13. 13.
    Noor AM, Mutheu JJ, Tatem AJ, Hay SI, Snow RW (2009) Lancet 373:58Google Scholar
  14. 14.
    Greenwood BM (2008) Trends Parasitol 24:449Google Scholar
  15. 15.
    Fidock DA, Eastman RT, Ward SA, Meshnick SR (2008) Trends Parasitol 24:537Google Scholar
  16. 16.
    Krugliak M, Zhang J, Ginsburg H (2002) Mol Biochem Parasitol 119:249Google Scholar
  17. 17.
    Esposito A, Tiffert T, Mauritz JM, Schlachter S, Bannister LH, Kaminski CF, Lew VL (2008) PLoS One 3:e3780Google Scholar
  18. 18.
    Francis SE, Sullivan DJ, Goldberg DE (1997) Annu Rev Microbiol 51:97Google Scholar
  19. 19.
    Charet P, Prensier G, Slomianny C (1983) Comp Biochem Physiol B 75:347Google Scholar
  20. 20.
    Bannister LH, Hopkins JM, Margos G, Dluzewski AR, Mitchell GH (2004) Microsc Microanal 10:551Google Scholar
  21. 21.
    Elliott DA, McIntosh MT, Hosgood HD 3rd, Chen S, Zhang G, Baevova P, Joiner KA (2008) Proc Natl Acad Sci USA 105:2463Google Scholar
  22. 22.
    Langreth SG, Jensen JB, Reese RT, Trager W (1978) J Protozool 25:443Google Scholar
  23. 23.
    Lazarus MD, Schneider TG, Taraschi TF (2008) J Cell Sci 121:1937Google Scholar
  24. 24.
    Slomianny C (1990) Blood Cells 16:369Google Scholar
  25. 25.
    Goldberg DE (2005) Curr Top Microbiol Immunol 295:275Google Scholar
  26. 26.
    Liu J, Istvan ES, Gluzman IY, Gross J, Goldberg DE (2006) Proc Natl Acad Sci USA 103:8840Google Scholar
  27. 27.
    Chou AC, Fitch CD (1981) J Clin Invest 68:672Google Scholar
  28. 28.
    Fitch CD, Chevli R, Banyal HS, Phillips G, Pfaller MA, Krogstad DJ (1982) Antimicrob Agents Chemother 21:819Google Scholar
  29. 29.
    Har-El R, Marva E, Chevion M, Golenser J (1993) Free Radic Res Commun 18:279Google Scholar
  30. 30.
    Orjih A, Banyal HS, Chevli R, Fitch CD (1981) Science 214:667Google Scholar
  31. 31.
    Atamna H, Ginsburg H (1993) Mol Biochem Parasitol 61:231Google Scholar
  32. 32.
    Hempelmann E, Egan TJ (2002) Trends Parasitol 18:11Google Scholar
  33. 33.
    Bohle DS, Kosar AD, Stephens PW (2002) Acta Crystallogr D Biol Crystallogr 58:1752Google Scholar
  34. 34.
    Pagola S, Stephens PW, Bohle DS, Kosar AD, Madsen SK (2000) Nature 404:307Google Scholar
  35. 35.
    Solomonov I, Osipova M, Feldman Y, Baehtz C, Kjaer K, Robinson IK, Webster GT, McNaughton D, Wood BR, Weissbuch I, Leiserowitz L (2007) J Am Chem Soc 129:2615Google Scholar
  36. 36.
    Weissbuch I, Leiserowitz L (2008) Chem Rev 108:4899Google Scholar
  37. 37.
    Sullivan DJ, Gluzman IY, Goldberg (1996) Science 271:219Google Scholar
  38. 38.
    Papalexis V, Siomos MA, Campanale N, Guo XG, Kocak G, Foley M, Tilley L (2001) Mol Biochem Parasitol 115:77Google Scholar
  39. 39.
    Chen MM, Shi L, Sullivan DJ Jr (2001) Mol Biochem Parasitol 113:1Google Scholar
  40. 40.
    Jackson KE, Klonis N, Ferguson DJP, Adisa A, Dogovski C, Tilley L (2004) Mol Microbiol 54:109Google Scholar
  41. 41.
    Oliveira MF, Kycia SW, Gomez A, Kosar AJ, Bohle DS, Hempelmann E, Menezes D, Vannier-Santos MA, Oliveira PL, Ferreira ST (2005) FEBS Lett 579:6010Google Scholar
  42. 42.
    Pisciotta JM, Coppens I, Tripathi AK, Scholl PF, Shuman J, Bajad S, Shulaev V, Sullivan DJ Jr (2007) Biochem J 402:197Google Scholar
  43. 43.
    Egan TJ, Chen JY, de Villiers KA, Mabotha TE, Naidoo KJ, Ncokazi KK, Langford SJ, McNaughton D, Pandiancherri S, Wood BR (2006) FEBS Lett 580:5105Google Scholar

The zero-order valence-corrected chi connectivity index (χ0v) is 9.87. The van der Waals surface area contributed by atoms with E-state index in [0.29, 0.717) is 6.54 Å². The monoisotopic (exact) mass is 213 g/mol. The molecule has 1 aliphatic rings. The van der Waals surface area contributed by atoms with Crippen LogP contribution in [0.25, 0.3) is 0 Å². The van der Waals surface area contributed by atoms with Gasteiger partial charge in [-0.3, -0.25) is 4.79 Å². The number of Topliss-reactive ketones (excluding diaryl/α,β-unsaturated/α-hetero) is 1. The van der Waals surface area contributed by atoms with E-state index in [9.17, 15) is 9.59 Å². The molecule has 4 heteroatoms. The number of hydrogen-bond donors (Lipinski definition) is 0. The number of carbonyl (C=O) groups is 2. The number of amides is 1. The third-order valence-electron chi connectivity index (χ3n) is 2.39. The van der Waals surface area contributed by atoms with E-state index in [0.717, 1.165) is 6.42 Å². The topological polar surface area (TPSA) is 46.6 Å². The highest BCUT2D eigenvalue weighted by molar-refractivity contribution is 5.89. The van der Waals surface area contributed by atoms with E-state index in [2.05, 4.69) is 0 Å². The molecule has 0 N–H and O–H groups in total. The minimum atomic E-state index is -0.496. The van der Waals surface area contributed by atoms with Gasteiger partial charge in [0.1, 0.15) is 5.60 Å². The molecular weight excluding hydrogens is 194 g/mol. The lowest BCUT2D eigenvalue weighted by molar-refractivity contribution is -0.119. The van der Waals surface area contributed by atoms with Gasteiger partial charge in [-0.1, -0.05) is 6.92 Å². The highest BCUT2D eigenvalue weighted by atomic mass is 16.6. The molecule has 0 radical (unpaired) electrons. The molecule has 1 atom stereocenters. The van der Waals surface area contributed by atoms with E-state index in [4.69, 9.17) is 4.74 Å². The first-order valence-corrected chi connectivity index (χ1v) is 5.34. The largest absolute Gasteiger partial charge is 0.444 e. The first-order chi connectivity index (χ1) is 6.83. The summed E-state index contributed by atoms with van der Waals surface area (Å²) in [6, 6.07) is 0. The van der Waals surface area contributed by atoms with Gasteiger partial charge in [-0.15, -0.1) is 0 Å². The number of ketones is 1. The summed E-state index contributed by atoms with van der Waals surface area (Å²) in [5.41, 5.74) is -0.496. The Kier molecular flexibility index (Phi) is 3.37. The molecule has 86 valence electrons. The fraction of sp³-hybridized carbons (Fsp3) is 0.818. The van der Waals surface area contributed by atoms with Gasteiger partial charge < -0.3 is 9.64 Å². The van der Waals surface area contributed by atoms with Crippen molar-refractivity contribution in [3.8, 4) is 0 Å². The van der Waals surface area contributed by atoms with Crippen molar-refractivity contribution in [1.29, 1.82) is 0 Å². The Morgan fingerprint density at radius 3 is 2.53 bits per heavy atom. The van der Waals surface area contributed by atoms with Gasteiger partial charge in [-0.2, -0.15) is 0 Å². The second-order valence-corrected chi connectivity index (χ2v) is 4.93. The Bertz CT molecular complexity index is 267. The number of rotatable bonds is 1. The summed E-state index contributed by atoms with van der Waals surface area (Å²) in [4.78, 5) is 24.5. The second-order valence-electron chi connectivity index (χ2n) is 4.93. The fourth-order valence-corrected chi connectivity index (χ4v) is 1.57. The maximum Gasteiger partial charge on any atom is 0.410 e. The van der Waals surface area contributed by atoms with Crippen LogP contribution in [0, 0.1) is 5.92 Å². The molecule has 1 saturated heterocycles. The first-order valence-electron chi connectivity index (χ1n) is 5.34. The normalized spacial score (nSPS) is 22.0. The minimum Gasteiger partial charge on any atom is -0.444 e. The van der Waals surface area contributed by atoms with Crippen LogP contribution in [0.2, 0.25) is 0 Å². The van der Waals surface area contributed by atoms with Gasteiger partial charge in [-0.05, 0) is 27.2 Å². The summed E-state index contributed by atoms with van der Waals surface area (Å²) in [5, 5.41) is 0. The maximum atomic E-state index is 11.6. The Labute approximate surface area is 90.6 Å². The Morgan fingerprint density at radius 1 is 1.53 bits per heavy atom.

44. 44.
    Egan TJ (2008) J Inorg Biochem 102:1288Google Scholar
  45. 45.
    Egan TJ (2008) Mol Biochem Parasitol 157:127Google Scholar
  46. 46.
    Fitch CD, Cai GZ, Chen YF, Shoemaker JD (1999) Biochim Biophys Acta 1454:31Google Scholar
  47. 47.
    Pisciotta JM, Sullivan D (2008) Parasitol Int 57:89Google Scholar
  48. 48.
    Hartwig CL, Rosenthal AS, D’Angelo J, Griffin CE, Posner GH, Cooper RA (2009) Biochem Pharmacol 7:322Google Scholar
  49. 49.
    Chou AC, Fitch CD (1992) Life Sci 51:2073Google Scholar
  50. 50.
    Slater AF, Cerami A (1992) Nature 355:167Google Scholar
  51. 51.
    Dorn A, Stoffel R, Matile H, Bubendorf A, Ridley RG (1995) Nature 374:269Google Scholar
  52. 52.
    Jani D, Nagarkatti R, Beatty W, Angel R, Slebodnick C, Andersen J, Kumar S, Rathore D (2008) PLoS Pathog 4:e1000053Google Scholar
  53. 53.
    Vinayak S, Rathore D, Kariuki S, Slutsker L, Shi YP, Villegas L, Escalante AA, Udhayakumar V (2009) Infect Genet Evol 9:286Google Scholar
  54. 54.
    Krogstad DJ, Gluzman IY, Kyle DE, Oduola AM, Martin SK, Milhous WK, Schlesinger PH (1987) Science 238:1283Google Scholar
  55. 55.
    Valderramos SG, Fidock DA (2006) Trends Pharmacol Sci 27:594Google Scholar
  56. 56.
    Foote SJ, Thompson JK, Cowman AF, Kemp DJ (1989) Cell 57:921Google Scholar
  57. 57.
    Wilson CM, Serrano AE, Wasley A, Bogenschutz MP, Shankar AH, Wirth DF (1989) Science 244:1184Google Scholar
  58. 58.
    Foote SJ, Kyle DE, Martin RK, Oduola AM, Forsyth K, Kemp DJ, Cowman AF (1990) Nature 345:255Google Scholar
  59. 59.
    Duraisingh MT, Refour P (2005) Mol Microbiol 57:874Google Scholar
  60. 60.
    Cowman AF, Galatis D, Thompson JK (1994) Proc Natl Acad Sci USA 91:1143Google Scholar
  61. 61.
    Reed MB, Saliba KJ, Caruana SR, Kirk K, Cowman AF (2000) Nature 403:906Google Scholar
  62. 62.
    Sidhu AB, Valderramos SG, Fidock DA (2005) Mol Microbiol 57:913Google Scholar
  63. 63.
    Sidhu AB, Uhlemann AC, Valderramos SG, Valderramos JC, Krishna S, Fidock DA (2006) J Infect Dis 194:528Google Scholar
  64. 64.
    Wilson CM, Volkman SK, Thaithong S, Martin RK, Kyle DE, Milhous WK, Wirth DF (1993) Mol Biochem Parasitol 57:151Google Scholar
  65. 65.
    Sanchez CP, Rotmann A, Stein WD, Lanzer M (2008) Mol Microbiol 70:786Google Scholar
  66. 66.